Case Study: The University of Cambridge Museums, Cambridge, UK

Kate Noble, Education Officer at The Fitzwilliam Museum, attended a MakEY workshop in the summer of 2017. Inspired by the opportunity to tinker, make and hack with the MakEY team, including Mark Shillitoe, workshop lead, Kate subsequently worked with digital enagement specialist Ina Pruegel to develop a Digital Maker Residency project across the University of Cambridge Museums. She outlines this successful project below.

Making Sense Family Workshop at the Fitzwilliam Museum

The University of Cambridge Museums (UCM) Digital Maker Residency ran between January and March 2018. Katy Marshall, an artist, maker and educator from Cambridge was appointed as the maker in residence.

The project team hoped that the project would inspire staff, teachers, parents and young people to become digital makers and enable us to explore ways in which we might integrate digital making into the museum experience. We were particularly interested in how digital technologies might come together with traditional creative processes represented within our collections and how we could support the development of skills, confidence and motivation to empower young people to make, design and use digital technologies.

We programmed several different types of event. At the Museum of Zoology, animals in the collection were the inspiration for 3D paper models which were brought alive with the addition of sound and movement using Micro:Bit. At the Museum of Classical Archaeology, LEDs were used to embellish greetings cards. In addition to a number of family workshops, The Fitzwilliam Museum also piloted a Digital Making session for primary schools in partnership with a local makerspace challenging children to design their own, ‘Museum of the Future’. We also ran a series of more playful pop-up maker activities in the exhibition spaces at The Fitzwilliam Museumand Museum of Zoology which were designed to encourage general visitors and museum staff to have a go at Digital Making. All these activities involved traditional art making and skills but a digital element extended the scope of the activities.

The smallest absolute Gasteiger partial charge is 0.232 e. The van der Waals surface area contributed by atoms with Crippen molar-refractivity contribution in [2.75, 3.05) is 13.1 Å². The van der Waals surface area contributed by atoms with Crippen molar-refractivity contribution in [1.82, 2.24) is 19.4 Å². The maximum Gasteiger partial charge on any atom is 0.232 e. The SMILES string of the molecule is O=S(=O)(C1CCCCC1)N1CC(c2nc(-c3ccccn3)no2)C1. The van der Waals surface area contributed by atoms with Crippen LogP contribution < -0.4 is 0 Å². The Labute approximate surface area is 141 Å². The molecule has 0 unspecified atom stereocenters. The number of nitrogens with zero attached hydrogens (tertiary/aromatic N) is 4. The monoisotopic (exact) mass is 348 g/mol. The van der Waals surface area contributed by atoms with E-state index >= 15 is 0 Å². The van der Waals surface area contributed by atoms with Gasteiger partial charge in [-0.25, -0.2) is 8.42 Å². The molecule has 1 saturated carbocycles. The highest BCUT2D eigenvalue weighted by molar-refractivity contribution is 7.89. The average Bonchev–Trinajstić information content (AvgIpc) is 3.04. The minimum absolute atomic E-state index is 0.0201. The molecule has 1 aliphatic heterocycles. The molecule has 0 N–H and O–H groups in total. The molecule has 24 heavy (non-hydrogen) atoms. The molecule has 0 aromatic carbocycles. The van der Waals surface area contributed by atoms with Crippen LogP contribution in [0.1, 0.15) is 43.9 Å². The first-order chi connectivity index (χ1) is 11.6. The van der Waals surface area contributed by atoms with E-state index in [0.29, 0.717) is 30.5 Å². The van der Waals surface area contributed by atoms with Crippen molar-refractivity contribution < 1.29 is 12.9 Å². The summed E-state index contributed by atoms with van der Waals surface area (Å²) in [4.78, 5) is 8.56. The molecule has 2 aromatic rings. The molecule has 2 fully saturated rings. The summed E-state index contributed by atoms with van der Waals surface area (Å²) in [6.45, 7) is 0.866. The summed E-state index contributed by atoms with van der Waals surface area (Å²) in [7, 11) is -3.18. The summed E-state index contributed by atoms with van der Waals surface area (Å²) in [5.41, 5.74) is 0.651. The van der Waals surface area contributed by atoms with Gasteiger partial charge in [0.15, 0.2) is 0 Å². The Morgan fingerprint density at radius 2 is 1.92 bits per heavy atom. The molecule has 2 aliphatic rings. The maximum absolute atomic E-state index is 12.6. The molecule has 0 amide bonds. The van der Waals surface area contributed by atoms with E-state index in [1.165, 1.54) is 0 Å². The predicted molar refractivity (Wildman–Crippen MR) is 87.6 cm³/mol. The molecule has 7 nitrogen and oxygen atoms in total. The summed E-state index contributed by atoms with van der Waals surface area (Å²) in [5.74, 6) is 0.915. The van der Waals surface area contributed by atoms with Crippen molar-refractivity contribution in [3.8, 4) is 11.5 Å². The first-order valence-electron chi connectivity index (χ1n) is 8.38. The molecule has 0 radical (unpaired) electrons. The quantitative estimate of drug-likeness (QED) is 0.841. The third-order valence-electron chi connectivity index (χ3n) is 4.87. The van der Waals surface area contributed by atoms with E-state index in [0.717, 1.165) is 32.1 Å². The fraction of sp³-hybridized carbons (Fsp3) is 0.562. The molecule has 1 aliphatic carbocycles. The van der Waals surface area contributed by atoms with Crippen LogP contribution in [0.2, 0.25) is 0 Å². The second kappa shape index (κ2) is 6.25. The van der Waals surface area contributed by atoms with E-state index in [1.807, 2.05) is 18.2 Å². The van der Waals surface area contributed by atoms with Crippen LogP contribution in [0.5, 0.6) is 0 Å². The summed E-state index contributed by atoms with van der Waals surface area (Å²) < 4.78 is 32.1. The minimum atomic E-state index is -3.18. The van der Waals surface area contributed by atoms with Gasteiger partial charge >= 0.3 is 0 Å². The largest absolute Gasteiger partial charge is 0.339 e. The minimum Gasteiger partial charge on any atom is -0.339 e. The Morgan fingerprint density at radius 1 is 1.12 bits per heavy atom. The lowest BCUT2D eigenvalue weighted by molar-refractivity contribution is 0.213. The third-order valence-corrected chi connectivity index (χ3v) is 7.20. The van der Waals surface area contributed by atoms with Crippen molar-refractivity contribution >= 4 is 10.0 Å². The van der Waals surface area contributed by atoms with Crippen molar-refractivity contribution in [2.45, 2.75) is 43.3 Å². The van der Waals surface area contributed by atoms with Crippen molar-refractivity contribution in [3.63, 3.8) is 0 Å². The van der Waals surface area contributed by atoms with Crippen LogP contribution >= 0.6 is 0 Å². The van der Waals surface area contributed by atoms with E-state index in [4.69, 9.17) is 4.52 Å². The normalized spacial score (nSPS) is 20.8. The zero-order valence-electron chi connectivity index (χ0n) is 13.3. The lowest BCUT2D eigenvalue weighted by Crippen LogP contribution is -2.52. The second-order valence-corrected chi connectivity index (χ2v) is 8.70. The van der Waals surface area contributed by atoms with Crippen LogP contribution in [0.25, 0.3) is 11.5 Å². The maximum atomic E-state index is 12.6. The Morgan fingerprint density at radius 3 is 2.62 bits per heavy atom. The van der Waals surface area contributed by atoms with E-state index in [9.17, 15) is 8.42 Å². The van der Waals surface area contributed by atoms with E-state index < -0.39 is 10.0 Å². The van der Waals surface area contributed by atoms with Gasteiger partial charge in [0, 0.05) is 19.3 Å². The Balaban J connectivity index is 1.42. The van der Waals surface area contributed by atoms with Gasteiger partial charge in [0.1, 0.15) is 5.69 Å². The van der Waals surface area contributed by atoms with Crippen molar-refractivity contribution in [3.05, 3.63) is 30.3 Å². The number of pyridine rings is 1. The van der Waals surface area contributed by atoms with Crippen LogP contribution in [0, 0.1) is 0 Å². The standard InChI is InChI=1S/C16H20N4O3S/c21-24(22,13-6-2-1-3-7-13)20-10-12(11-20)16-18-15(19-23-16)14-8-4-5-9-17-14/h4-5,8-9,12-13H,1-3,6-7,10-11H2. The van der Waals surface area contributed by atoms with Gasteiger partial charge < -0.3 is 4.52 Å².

Over the course of the residency, 195 children took part in digital making workshops and there were 67 staff engagements with our bitesize and training programme. We also had over 100 adults and families through the pop-up maker activities. The project enabled UCM staff to develop their skills and confidence in using digital technology to make things with young children. It also provided an opportunity to experiment with a more iterative approach to digital learning and to consider the role of museums in supporting the development of children’s creativity as the makers of the future.

Kate Noble
Education Officer

TheFitzwilliam Museum
University of Cambridge Museums

This project has numerous implications for undertaking Digital Maker Residencies for working with children aged 3-8. The MakEY Guidance and Resources for Museums booklet provides information about the approaches and materials that could be used in such programmes. Materials will obviously need to relate to the specific collections and workshop themes involved in the project.

For young children, it is also important that the maker in residence has a good understanding of early years learning, although of course she/ he can work alongside professionals who have expertise in this area. The maker could set up valuable connections with early years teachers, nurseries and schools in the area in order to develop a MakEY community.

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